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Mouw is president of Fuller Theological Seminary and a supporter of Evangelicals and Catholics Together.

What is particularly appealing to evangelicals about this pope?

We have much in common with Pope Benedict, both doctrinally and morally. He has chosen to proclaim a Christ-centered message to the world, and he is not afraid to confront the prevailing mores of postmodern culture. Furthermore, his is a scholarly voice, echoing themes that resonate well with many of us in the evangelical world.

How will the pope's visit affect the U.S. Catholic church?

My sense is that Benedict's visit had a longrange consolidating and unifying effect on U.S. Catholicism. When he was elected pope, the almost universal response among my Catholic friends—most of whom are moderates— was negative. But my initial reading of their reaction to his visit is extremely positive. The pope sent friendly signals to all but the most liberal segments of American Catholicism. Most of those who occupy the right-to-middle part of the spectrum, which is the majority, were pleased and impressed.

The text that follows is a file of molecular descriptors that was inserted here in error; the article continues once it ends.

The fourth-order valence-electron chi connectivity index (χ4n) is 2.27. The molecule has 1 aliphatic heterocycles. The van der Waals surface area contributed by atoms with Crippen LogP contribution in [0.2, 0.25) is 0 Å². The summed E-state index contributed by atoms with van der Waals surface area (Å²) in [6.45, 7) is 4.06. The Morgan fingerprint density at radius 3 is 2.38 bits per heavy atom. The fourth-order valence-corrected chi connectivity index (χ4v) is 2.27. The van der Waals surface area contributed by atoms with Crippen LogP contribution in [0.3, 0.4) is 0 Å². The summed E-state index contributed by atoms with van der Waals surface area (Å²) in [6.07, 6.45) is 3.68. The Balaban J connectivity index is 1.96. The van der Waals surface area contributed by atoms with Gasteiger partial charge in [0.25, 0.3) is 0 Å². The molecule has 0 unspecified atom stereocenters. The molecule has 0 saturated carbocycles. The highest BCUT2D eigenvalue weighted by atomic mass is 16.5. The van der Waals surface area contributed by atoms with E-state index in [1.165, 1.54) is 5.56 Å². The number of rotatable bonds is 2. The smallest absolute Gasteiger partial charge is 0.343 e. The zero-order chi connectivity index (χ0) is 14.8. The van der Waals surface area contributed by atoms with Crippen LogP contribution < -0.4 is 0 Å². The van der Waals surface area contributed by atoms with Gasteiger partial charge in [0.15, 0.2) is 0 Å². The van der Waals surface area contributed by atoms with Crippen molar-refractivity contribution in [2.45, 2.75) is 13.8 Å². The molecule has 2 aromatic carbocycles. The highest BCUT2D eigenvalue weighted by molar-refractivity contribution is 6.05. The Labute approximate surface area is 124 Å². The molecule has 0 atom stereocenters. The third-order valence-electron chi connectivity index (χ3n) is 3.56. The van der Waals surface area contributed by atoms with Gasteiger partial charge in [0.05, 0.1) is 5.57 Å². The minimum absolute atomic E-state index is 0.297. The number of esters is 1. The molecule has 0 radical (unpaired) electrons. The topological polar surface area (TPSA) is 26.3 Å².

He did them proud as well. He was a big hit, not only with grassroots Catholics, but also with the larger American population, even with the non-religious. He was firm in his basic convictions without coming across as cranky. This won over many who were not sure what to expect [of him].

The pope's anticipated censure of liberal Catholic colleges didn't happen. Did he give them a pass?

He did exactly what he should have done with academics: He taught. He did not issue condemnatory statements; he established trust. This is good pedagogy. A wise teacher creates an environment for the reception of his or her views.

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Christianity Today
Q&A: Richard Mouw
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June 2008

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